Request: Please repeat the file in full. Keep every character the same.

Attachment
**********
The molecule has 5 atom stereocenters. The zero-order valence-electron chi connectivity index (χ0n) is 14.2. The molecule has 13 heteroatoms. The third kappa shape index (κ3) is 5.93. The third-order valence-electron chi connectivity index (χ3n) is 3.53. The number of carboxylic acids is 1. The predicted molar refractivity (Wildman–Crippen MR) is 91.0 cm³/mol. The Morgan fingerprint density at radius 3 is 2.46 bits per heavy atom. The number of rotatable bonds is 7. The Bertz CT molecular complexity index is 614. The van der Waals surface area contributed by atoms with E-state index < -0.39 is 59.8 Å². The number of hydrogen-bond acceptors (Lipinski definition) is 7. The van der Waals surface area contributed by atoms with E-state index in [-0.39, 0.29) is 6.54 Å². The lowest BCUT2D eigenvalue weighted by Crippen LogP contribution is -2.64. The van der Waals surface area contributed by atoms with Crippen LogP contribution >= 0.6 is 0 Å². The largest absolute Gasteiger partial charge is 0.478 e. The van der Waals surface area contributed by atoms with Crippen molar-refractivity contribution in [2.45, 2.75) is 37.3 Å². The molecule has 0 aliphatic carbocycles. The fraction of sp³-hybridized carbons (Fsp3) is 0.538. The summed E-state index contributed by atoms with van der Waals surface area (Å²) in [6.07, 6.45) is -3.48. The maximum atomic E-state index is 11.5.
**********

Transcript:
The molecule has 5 atom stereocenters. The zero-order valence-electron chi connectivity index (χ0n) is 14.2. The molecule has 13 heteroatoms. The third kappa shape index (κ3) is 5.93. The third-order valence-electron chi connectivity index (χ3n) is 3.53. The number of carboxylic acids is 1. The predicted molar refractivity (Wildman–Crippen MR) is 91.0 cm³/mol. The Morgan fingerprint density at radius 3 is 2.46 bits per heavy atom. The number of rotatable bonds is 7. The Bertz CT molecular complexity index is 614. The van der Waals surface area contributed by atoms with E-state index < -0.39 is 59.8 Å². The number of hydrogen-bond acceptors (Lipinski definition) is 7. The van der Waals surface area contributed by atoms with E-state index in [-0.39, 0.29) is 6.54 Å². The lowest BCUT2D eigenvalue weighted by Crippen LogP contribution is -2.64. The van der Waals surface area contributed by atoms with Crippen LogP contribution >= 0.6 is 0 Å². The largest absolute Gasteiger partial charge is 0.478 e. The van der Waals surface area contributed by atoms with Crippen molar-refractivity contribution in [2.45, 2.75) is 37.3 Å². The molecule has 0 aliphatic carbocycles. The fraction of sp³-hybridized carbons (Fsp3) is 0.538. The summed E-state index contributed by atoms with van der Waals surface area (Å²) in [6.07, 6.45) is -3.48. The maximum atomic E-state index is 11.5.